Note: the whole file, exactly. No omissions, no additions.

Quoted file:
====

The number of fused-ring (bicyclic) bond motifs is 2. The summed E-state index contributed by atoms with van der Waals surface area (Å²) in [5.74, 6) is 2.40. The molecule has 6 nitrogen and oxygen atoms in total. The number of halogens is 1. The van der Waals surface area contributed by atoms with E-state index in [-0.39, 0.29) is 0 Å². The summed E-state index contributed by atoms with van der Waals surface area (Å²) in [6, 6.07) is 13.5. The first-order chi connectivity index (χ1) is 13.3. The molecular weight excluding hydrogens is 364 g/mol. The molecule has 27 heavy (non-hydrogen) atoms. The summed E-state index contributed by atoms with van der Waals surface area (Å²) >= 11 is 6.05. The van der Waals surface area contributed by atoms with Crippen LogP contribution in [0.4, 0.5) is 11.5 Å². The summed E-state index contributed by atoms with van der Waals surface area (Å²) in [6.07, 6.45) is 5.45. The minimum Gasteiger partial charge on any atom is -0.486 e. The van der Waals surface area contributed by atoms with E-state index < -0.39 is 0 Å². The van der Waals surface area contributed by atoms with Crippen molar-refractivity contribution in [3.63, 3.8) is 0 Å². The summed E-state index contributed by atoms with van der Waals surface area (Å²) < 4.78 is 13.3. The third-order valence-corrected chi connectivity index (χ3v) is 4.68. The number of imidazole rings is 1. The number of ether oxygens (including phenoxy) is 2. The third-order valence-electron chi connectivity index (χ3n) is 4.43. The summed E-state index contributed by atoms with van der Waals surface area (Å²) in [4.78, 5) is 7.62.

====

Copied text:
The number of fused-ring (bicyclic) bond motifs is 2. The summed E-state index contributed by atoms with van der Waals surface area (Å²) in [5.74, 6) is 2.40. The molecule has 6 nitrogen and oxygen atoms in total. The number of halogens is 1. The van der Waals surface area contributed by atoms with E-state index in [-0.39, 0.29) is 0 Å². The summed E-state index contributed by atoms with van der Waals surface area (Å²) in [6, 6.07) is 13.5. The first-order chi connectivity index (χ1) is 13.3. The molecular weight excluding hydrogens is 364 g/mol. The molecule has 27 heavy (non-hydrogen) atoms. The summed E-state index contributed by atoms with van der Waals surface area (Å²) >= 11 is 6.05. The van der Waals surface area contributed by atoms with Crippen LogP contribution in [0.4, 0.5) is 11.5 Å². The summed E-state index contributed by atoms with van der Waals surface area (Å²) in [6.07, 6.45) is 5.45. The minimum Gasteiger partial charge on any atom is -0.486 e. The van der Waals surface area contributed by atoms with E-state index < -0.39 is 0 Å². The van der Waals surface area contributed by atoms with Crippen molar-refractivity contribution in [3.63, 3.8) is 0 Å². The summed E-state index contributed by atoms with van der Waals surface area (Å²) < 4.78 is 13.3. The third-order valence-corrected chi connectivity index (χ3v) is 4.68. The number of imidazole rings is 1. The number of ether oxygens (including phenoxy) is 2. The third-order valence-electron chi connectivity index (χ3n) is 4.43. The summed E-state index contributed by atoms with van der Waals surface area (Å²) in [4.78, 5) is 7.62.